The first century historian Josephus recounts: “I saw many captives crucified, and remembered three of them as my former acquaintance. I was very sorry at this in my mind, and went with tears in my eyes to Titus, and told him of them; so he immediately commanded them to be taken down, and to have the greatest care taken of them, in order to their recovery; yet two of them died under the physician’s hands, while the third recovered.”
The idea that Jesus could get out of a sealed tomb and present Himself to the disciples and present Himself in glory is quite laughable. The theory is also explanatorily inadequate (lacks explanatory scope and power) for it fails to account for why the disciples came to believe that Jesus had risen from the dead to glory and immortality rather than He had merely escaped the executioner. This theory is not one found amongst current scholars.
The Mythology Theory
Around 1835, the Mythology Theory replaced the Apparent Death Theory. David Friedrich Strauss was a proponent of this theory. This dominated for about 100 years or so in German theology. This was until, during the course of the 20th century, scholars came to understand that the theory was dealing with The Gospels under the wrong literary type – mythology. The Gospels are in fact not under the literary type or genre of mythology, but more closely resemble the literary type and genre of an ancient biography – the lives of famous Greeks and Romans for example. They are ancient biographies, not ancient mythologies (ie. Hercules).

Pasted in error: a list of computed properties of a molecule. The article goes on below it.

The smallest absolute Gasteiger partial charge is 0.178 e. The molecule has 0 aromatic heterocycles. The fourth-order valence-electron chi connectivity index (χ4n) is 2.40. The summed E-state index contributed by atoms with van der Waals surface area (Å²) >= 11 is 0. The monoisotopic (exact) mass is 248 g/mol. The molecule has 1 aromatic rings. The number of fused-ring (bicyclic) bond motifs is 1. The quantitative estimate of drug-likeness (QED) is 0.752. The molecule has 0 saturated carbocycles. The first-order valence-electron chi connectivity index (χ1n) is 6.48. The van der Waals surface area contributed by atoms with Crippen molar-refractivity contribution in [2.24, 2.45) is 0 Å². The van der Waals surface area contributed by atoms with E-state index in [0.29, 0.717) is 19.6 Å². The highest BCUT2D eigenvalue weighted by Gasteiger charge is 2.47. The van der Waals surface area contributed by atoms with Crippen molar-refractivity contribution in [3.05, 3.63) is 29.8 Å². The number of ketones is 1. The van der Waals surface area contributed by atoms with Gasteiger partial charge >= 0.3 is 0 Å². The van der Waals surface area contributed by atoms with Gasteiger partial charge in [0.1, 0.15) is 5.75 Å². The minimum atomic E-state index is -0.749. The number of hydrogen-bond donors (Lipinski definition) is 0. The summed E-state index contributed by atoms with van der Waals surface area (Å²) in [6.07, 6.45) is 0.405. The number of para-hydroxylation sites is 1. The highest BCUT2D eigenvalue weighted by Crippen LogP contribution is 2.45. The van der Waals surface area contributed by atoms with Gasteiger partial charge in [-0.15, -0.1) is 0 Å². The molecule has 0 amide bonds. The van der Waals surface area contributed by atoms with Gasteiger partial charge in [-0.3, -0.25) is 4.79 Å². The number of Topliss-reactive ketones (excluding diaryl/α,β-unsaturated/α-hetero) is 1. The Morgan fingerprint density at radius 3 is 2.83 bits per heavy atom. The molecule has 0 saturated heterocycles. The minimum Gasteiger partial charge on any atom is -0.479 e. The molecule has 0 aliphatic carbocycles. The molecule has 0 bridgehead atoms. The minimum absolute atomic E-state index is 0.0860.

Moreover, as scholars studied these supposed parallels between the resurrection of Jesus and the myths of dying and rising gods, it was realized that the parallels were quite spurious (lacking explanatory power). These dying and rising gods in the ancient near east were simply symbols of the crop cycle (as the vegetation dies and then things come back to life in the rainy season) and they weren’t relevant to historical individuals. In fact, none of these mythological characters really return to the earthly life in any case. They just live on in the after-life; they don’t come back to life in this world in the way that the resurrection of Jesus entailed.
Moreover there was no causal connection between these pagan myths and the disciples who followed and knew Jesus. It would be absurd to think that they had come to believe Jesus was literally risen from the dead because they had heard about these myths of dying and rising vegetation deities in Greco-Roman or Persian mythology.
The shortness of the time span is also important. We are not dealing with ancient myths that had been lost in the grey mists of antiquity, rather we are dealing with people who lived with this man [Jesus] and knew him and were still around and came to believe that God had raised Him from the dead and that there was an empty tomb to show for it. In that sense it is utterly unlike mythology. Rather we are talking about oral history; it’s people who are passing on the traditions about Jesus that they were acquainted with first hand. So this mythology theory gets things completely wrong in terms of understanding The Gospels. Therefore, among New Testament scholars today, there are very few who would think that the study of ancient, non-Jewish mythology is even relevant to understanding Jesus of Nazareth. The proper interpretive framework for understanding the historical Jesus is first-century Palestinian Judaism; not near-eastern Greco-Roman mythology.
This Sunday (March 3rd) we will critically examine the Subjective Vision (Hallucination) Theory, The Objective Vision Theory, and the Interpretation Theory.